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Families of Surfside victims to confront town commissioners over proposed land swap

Martin Vassolo, Miami Herald on

Published in News & Features

In a separate post on NextDoor, Salzhauer said supporters of the land swap would appear “en masse” at Tuesday’s hearing “to point fingers at everyone BUT themselves and to push the false narrative that our community center should be sacrificed in this healing process.”

“Our residents must stand together loud and clear,” Salzhauer said. “We support our friends and neighbors tragically impacted by Champlain’s collapse and remain committed to see them succeed, but will NOT allow this tragedy to be exploited for profit and become the undoing or Surfside’s priceless community center and our residents’ quality of life.”

Wainberg called Salzhauer’s comments “disgusting” and said she was spreading lies and conspiracy theories to convince Surfside residents to oppose the land swap.

“She is still insisting that the idea came from developers and they are using us as a Trojan horse,” Wainberg wrote in a text message. “Truly disgusting coming from a city official to use (these) lies to try and convince the residents of her town to support the wrong cause without even taking the time to hear us out.”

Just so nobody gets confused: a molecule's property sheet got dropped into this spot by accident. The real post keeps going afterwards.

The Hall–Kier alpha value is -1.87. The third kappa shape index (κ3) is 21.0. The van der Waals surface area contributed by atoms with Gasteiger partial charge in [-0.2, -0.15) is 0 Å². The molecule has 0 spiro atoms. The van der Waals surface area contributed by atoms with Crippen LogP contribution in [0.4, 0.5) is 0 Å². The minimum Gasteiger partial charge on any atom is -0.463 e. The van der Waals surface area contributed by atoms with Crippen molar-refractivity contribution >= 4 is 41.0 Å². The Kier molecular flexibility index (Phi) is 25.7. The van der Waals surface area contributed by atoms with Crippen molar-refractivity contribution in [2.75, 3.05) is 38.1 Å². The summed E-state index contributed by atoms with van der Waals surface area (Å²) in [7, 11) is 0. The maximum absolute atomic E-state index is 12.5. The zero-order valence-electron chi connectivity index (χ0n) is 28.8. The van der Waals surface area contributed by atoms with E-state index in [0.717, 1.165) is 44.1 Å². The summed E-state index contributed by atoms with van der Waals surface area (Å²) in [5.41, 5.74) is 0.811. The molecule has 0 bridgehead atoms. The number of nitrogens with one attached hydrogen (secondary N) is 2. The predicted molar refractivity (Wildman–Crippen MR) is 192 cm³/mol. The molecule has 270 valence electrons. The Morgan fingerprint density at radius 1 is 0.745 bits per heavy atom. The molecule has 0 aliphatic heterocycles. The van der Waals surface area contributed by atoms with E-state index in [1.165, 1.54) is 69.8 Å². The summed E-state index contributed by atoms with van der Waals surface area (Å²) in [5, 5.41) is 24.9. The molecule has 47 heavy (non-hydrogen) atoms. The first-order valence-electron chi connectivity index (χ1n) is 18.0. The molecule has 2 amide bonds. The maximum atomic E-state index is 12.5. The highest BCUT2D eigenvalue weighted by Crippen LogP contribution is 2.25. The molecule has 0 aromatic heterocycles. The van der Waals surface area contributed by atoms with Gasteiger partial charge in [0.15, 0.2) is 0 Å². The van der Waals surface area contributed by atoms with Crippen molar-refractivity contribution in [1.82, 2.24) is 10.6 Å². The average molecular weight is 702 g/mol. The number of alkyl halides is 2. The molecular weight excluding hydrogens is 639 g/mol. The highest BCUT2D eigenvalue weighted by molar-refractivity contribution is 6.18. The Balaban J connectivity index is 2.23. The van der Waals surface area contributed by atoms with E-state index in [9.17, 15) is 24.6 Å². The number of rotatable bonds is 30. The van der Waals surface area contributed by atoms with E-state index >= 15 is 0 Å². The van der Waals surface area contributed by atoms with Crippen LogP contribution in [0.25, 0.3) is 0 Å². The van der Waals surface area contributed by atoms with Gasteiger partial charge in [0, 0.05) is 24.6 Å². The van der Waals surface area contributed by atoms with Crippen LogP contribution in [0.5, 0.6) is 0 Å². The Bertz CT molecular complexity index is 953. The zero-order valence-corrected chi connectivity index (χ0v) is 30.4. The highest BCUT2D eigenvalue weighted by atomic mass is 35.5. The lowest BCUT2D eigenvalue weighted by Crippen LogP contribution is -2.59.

Mauricio Kaufmann, the brother of Sofia Kaufmann, said he came up with the land-swap proposal without any developer’s help.

“I never talked to any developer,” he said. “I would like to see a memorial on the site where it happened.”


Martin Langesfeld, whose sister and brother-in-law died in the collapse, said Surfside leaders should respect and help honor the victims while compensating the families.

“We understand the community center is a memorable place, and that is the reason why we are asking to rebuild the community center however the city desires, along with a memorial to honor the 98 people who died in Surfside,” he said in a statement. “Approving this land swap will not only honor the lives of all those who died, but will also compensate the victims.”

Salzhauer, though, said giving up the space where generations of residents have gathered — the center was initially built in 1962 and rebuilt in 2011 — for a piece of land where a national tragedy happened isn’t a good deal.

“Who would make that deal?” she said. “There’s not a sane person who would make that deal.”


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